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Videogame violence revisited

Brandon Erickson's picture

Gears of War

The latest issue of the highly respected journal Psychiatric Quarterly contains a meta-analysis of all peer-reviewed studies published in the last twelve years concerning the relationship between violent videogames and aggressive behavior. The conclusion? While the analysis found some evidence that videogames improve visuospatial cognition, it found zero evidence linking videogames with violent behavior. The article is rather technical, but the author’s conclusion is as clear as day:

"Arguably the larger part of the discussion on violent video games has focused on their effects on aggressive behavior, with some researchers suggesting that the relationship between violent games and aggressive behavior is well demonstrated. Results from the current analysis, however, suggest that such claims are unfounded."

To be clear, this is not just suggesting that videogames don’t cause violence; rather, it is suggesting that videogames aren’t even correlated with violence. Indeed, there is no evidence linking violent videogames to actual aggressive behavior. The article will make little sense to anyone unschooled in statistics. But essentially, the idea is that the miniscule relationship between videogames and aggressive behavior disappears once the phenomenon of "publication bias" is factored in.

Publication bias occurs when authors are more likely to submit, and editors are more likely to accept, studies with a positive result. If several studies on videogames and violence are conducted but only the studies that show a statistically significant correlation are published—while the rest are shelved—then that creates a bias. This sort of bias has to be taken into account when performing a meta-analysis, which is precisely what the author has done through the use of statistics.

The author focuses only on studies published since 1995 to correspond with the so-called “third era” of videogames in which 3D first-person shooters (FPSs) became prevalent. Since the mainstream media frequently blames school shootings on FPSs, it makes sense to restrict the analysis to this timeframe. The author does not say that videogames do not cause violence, but rather that the current research simply does not support that conclusion, despite its widespread acceptance in the press.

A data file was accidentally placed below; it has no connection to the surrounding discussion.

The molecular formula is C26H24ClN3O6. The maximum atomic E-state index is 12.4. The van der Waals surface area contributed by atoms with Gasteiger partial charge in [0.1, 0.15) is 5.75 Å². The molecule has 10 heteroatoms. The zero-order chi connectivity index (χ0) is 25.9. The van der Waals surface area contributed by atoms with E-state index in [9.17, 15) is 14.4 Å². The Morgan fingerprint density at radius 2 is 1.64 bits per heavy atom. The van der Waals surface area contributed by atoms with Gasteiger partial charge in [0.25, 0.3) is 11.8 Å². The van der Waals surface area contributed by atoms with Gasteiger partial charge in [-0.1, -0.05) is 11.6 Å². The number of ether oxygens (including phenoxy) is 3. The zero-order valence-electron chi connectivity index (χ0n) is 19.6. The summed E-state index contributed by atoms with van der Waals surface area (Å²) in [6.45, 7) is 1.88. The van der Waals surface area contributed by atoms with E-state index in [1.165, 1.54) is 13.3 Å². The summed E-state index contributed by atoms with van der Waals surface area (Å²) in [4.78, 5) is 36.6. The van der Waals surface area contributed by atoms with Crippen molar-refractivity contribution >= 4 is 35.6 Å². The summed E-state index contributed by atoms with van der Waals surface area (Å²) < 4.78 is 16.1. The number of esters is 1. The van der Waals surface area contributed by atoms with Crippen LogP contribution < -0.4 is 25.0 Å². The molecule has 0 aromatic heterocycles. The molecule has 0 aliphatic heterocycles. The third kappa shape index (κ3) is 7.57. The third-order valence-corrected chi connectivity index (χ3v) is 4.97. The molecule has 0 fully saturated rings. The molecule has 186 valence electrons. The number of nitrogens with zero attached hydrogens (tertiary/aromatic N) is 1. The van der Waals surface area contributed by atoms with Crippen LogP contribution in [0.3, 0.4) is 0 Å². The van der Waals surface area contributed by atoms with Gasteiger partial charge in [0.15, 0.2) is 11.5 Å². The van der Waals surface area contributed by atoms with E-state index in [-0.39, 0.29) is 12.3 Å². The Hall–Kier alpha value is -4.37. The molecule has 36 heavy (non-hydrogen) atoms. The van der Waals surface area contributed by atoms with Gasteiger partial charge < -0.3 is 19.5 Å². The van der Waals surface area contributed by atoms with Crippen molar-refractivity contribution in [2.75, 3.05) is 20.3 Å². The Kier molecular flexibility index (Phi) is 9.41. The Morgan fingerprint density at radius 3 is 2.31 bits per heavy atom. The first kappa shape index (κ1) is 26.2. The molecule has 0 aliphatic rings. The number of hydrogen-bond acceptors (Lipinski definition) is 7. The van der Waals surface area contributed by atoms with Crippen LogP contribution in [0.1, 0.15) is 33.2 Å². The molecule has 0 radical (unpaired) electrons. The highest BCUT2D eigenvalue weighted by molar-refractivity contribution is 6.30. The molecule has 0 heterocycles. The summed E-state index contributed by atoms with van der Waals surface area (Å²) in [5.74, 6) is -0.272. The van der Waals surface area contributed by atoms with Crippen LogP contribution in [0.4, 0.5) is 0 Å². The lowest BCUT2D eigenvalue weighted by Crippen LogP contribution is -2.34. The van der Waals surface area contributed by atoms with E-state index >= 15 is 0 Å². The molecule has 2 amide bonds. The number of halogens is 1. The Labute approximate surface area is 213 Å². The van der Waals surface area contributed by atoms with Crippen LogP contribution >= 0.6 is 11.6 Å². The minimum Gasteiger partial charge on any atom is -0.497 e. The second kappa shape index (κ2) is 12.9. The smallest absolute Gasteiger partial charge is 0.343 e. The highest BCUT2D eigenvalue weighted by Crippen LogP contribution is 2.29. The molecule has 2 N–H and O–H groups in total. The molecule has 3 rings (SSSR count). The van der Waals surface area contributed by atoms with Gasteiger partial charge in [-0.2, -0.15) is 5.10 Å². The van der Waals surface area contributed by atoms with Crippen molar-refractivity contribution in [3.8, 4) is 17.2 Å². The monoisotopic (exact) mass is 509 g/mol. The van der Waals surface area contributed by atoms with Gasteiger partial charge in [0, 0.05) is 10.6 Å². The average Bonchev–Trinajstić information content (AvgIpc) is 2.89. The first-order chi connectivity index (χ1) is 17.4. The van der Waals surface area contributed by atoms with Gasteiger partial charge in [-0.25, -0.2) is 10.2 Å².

For me, what’s so important about this article is that it debunks the whole videogame violence myth that has been systematically perpetuated by the media. While there may be plenty of studies that link videogames to increased physiological arousal or aggressive thoughts, there is still absolutely no proof that playing games is associated with violent or aggressive behavior. I can only hope that this article will help decrease—if only slightly—the pervasive knee-jerk scapegoating of videogames.

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Video Game Violence

I've played violent video games and never have I found that it leads me to be more violent.

I am however put off by violence in games myself. I've always preferred jumping on evil turtles as Mario or playing strategy games online against others. :)

Hmm...

I had never before heard of "publication bias". Recently, however, I wrote a paper on video game violence for a sociology course, and the amount of studies I found that at least report a correlation between video games and aggressive behavior is extremely high.

But you're saying these studies have no merit? I dunno, they seem awfully reasonable to me considering personal anecdotes (such as mimicking Mortal Kombat moves after playing it and as a result, uppercutting my friend in the jaw).

Maybe they did all have "publication bias", however. Interesting.

There are far too many studies that either dismiss the correlations or embrace them. I have a feeling it's somewhere in the middle, where only a percentage of people show an increase of aggressive behavior.

Nathan Spicer wrote: There

Nathan Spicer wrote:

There are far too many studies that either dismiss the correlations or embrace them. I have a feeling it's somewhere in the middle, where only a percentage of people show an increase of aggressive behavior.

This is they way with statistical studies, its really hard to show causation. I mean it took decades to show conclusively that smoking caused cancer, and no matter what people say the consensus is on global warming there are thousands of papers that say it isn't happening.

I guess if these things take decades when they are in the public eye, a less important subject like videogame violence may take even longer. Luckily, no legal action can really be taken unless the evidence is conclusive so video games are pretty safe from court rulings.

You can't jump on studies even if they review two decades of details because a good researcher can come to the opposite conclusion with the smae data, it's a fundamental problem of complex statistics that's only solved with time, and thousands of published works slowly coming to agreement.

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